Female editors and their important roles shaping modernist texts are often overlooked by scholars. This panel presentation seeks to recover several important female editors of little magazines, books, fliers, zines, etc in the U.S. and abroad. Papers discussing minority women are especially welcome, as are papers discussing female editors who were also artists, poets, writers, etc. Because of the important recovery aspect of this panel presentation, it is hoped that presenters will provide conference attendees with supplementary materials, in the form of handouts or PowerPoint presentations, to situate these foundational female editors for the audience.
The Hospitable Text: New Approaches to Religion and Literature, 14-16 July 2011, London Notre Dame Centre, UK.
Plenary lecturers will include: Julia Reinhard Lupton (UC Irvine) and John Schad (Lancaster University).
Other participants include: Jo Carruthers (Bristol University), Paul Contino (Pepperdine University), John Cox (Hope College), Robert Eaglestone (Royal Holloway, University of London), Mark Eaton (Azusa Pacific University), Peter Hawkins (Yale University), Emma Mason (Warwick University) and Susannah Monta (University of Notre Dame).
CALL FOR PROPOSALS: Sirens - deadline extended
October 7–10, 2010
A conference on women in fantasy literature presented by Narrate Conferences, Inc.
Sirens, a conference focused on literary contributions by women to the fantasy genre and on fantasy works with prominent female characters, will take place October 7–10, 2010, in Vail, CO. Guests of honor include Holly Black, Marie Brennan, and Terri Windling. The conference seeks papers, panels, interactive workshops, roundtable discussions, and other presentations suitable for an audience of academics, professionals, educators, librarians, authors, and fantasy readers.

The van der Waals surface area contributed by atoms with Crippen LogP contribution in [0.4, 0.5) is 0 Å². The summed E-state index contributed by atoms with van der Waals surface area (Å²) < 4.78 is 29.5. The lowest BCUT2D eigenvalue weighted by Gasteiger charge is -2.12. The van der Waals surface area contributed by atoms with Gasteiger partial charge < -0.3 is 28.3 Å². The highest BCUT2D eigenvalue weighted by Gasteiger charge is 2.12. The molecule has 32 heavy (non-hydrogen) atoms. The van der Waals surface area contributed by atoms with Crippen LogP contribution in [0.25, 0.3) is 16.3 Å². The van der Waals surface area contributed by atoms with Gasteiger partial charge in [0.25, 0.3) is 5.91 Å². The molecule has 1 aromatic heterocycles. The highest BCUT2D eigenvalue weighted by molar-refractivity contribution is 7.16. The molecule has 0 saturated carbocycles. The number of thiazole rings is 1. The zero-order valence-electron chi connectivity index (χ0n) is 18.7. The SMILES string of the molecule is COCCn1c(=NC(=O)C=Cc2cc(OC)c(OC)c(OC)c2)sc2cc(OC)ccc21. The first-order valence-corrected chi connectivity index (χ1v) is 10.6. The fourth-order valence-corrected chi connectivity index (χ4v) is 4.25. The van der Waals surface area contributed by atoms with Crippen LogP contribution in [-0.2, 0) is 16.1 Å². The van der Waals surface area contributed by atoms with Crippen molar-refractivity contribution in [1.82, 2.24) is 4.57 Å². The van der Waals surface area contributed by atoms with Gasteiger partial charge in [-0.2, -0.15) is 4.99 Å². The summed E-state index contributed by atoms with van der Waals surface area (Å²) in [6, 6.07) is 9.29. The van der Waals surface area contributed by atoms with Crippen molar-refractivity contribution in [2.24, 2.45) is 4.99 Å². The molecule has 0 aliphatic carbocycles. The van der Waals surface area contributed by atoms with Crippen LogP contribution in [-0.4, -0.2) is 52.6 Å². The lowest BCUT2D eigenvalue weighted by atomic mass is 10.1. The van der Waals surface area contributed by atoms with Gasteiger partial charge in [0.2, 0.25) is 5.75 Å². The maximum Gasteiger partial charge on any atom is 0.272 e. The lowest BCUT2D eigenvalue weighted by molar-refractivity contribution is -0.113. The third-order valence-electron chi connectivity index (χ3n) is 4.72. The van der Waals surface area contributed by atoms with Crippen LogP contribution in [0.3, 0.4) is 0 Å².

1-2 April 2011
Université Nancy 2
London-New York: Exchanges and Cross-Cultural Influences in the Arts and Literature
Call for paper
The Research Groups I.D.E.A. ("Interdisciplinarité dans les études
anglophones"), Nancy-Université) and ECRITURES, Université Paul
Verlaine–Metz are announcing a call for papers for their international
conference on the theme: "London-New York: Exchanges and Cross-Cultural
Influences in the Arts and Literature".
From the devastation of the Athenian polis during the Peloponnesian war to the decline of the Greek world in the era of the Stoics, from the enclosures of the commons under the Tudors to the religious wars of the reformation and counter-reformation, and from the decline of the ancien régime to the upheavals of revolution and class struggle in the 19th century, "Utopia" is a name that has always been linked to crisis: as a reformist or revolutionary response to antagonisms and contradictions in the social, political and economic order, as a means of contemplating and urging a world to come during a period of transition and uncertainty.
CALL FOR PAPERS
Before and After Toynbee: conceiving the Industrial Revolution during the long nineteenth century.
A one-day symposium to be held in Cambridge on September 23 2010, comprising a keynote talk by Professor Donald Winch (Sussex) and three panels of short papers.
This symposium aims to ask questions of the way industrialization was conceived both before and after Toynbee's "Lectures" in 1884, and to address the evolving idea of industrialism in the course of the long nineteenth century.